Tagged With mmo


It probably wasn't coincidence that Shane Murphy returned my call just after I'd thrown my third interception in NCAA '09 and punched off the machine in full perfectionist disgust. Murphy, a professor and researcher of psychology at Western Connecticut State, would later explain that I exhibited classic high-ego, low-task gamer behaviour. That is, I am fixated on being seen as a winner, and not the process of becoming one.

Murphy approaches video gaming as a sports psychologist, with 30 years of experience in that field. The American Psychological Association's annual convention in August 2008 discussed research showing the benefits video games deliver in learning and problem solving. Also at the convention, Murphy gave a presentation advocating for the study of competitive and cooperative behaviour in gamers.


Take Neil deGrasse Tyson, the eminent astrophysicist and all-around popular science ambassador. Now take an MMO, give a VR coat of paint, and dress it up with a gigantic universe where people can grow galaxies, build planets and nurture civilisations.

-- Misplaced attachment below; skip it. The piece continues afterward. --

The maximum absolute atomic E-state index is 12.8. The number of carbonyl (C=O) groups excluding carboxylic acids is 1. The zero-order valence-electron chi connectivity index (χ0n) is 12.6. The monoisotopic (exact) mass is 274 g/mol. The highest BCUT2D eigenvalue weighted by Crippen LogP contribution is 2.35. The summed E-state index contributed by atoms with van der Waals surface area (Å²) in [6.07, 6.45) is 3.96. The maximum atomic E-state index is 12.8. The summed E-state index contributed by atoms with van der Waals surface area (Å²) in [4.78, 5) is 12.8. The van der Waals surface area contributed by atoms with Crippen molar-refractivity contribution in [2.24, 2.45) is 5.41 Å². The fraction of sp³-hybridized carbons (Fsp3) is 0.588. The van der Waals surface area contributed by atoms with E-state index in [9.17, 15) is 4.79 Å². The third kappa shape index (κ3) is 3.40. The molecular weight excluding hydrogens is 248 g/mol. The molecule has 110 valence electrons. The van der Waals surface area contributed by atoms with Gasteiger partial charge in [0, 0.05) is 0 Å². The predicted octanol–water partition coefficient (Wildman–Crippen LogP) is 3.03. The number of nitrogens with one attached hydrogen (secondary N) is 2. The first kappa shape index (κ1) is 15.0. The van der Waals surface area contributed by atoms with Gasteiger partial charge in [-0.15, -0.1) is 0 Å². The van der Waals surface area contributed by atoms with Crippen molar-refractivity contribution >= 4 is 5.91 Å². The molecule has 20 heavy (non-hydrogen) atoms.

That's the pitch for Neil deGrasse Tyson Presents Space Odyssey, anyway.


Before the recent wave of excitement around new virtual reality technology convinced everyone that the future was inside of a headset, people longing to escape the constraints of their everyday lives invested their hopes and dreams in ugly looking worlds housed on distant computer servers. Massively multiplayer online games offered a meaningful substitute to the real world not because of how faithfully it could duplicate it, but because of how little it tried to.


I didn't expect to get so into StarBreak. It's a free-to-play sidescrolling MMO -- think Contra, but with, like, 30 other people swarming around you -- where every death counts. If you die, loot and stats go out the window. Despite that, it's weirdly relaxing to play.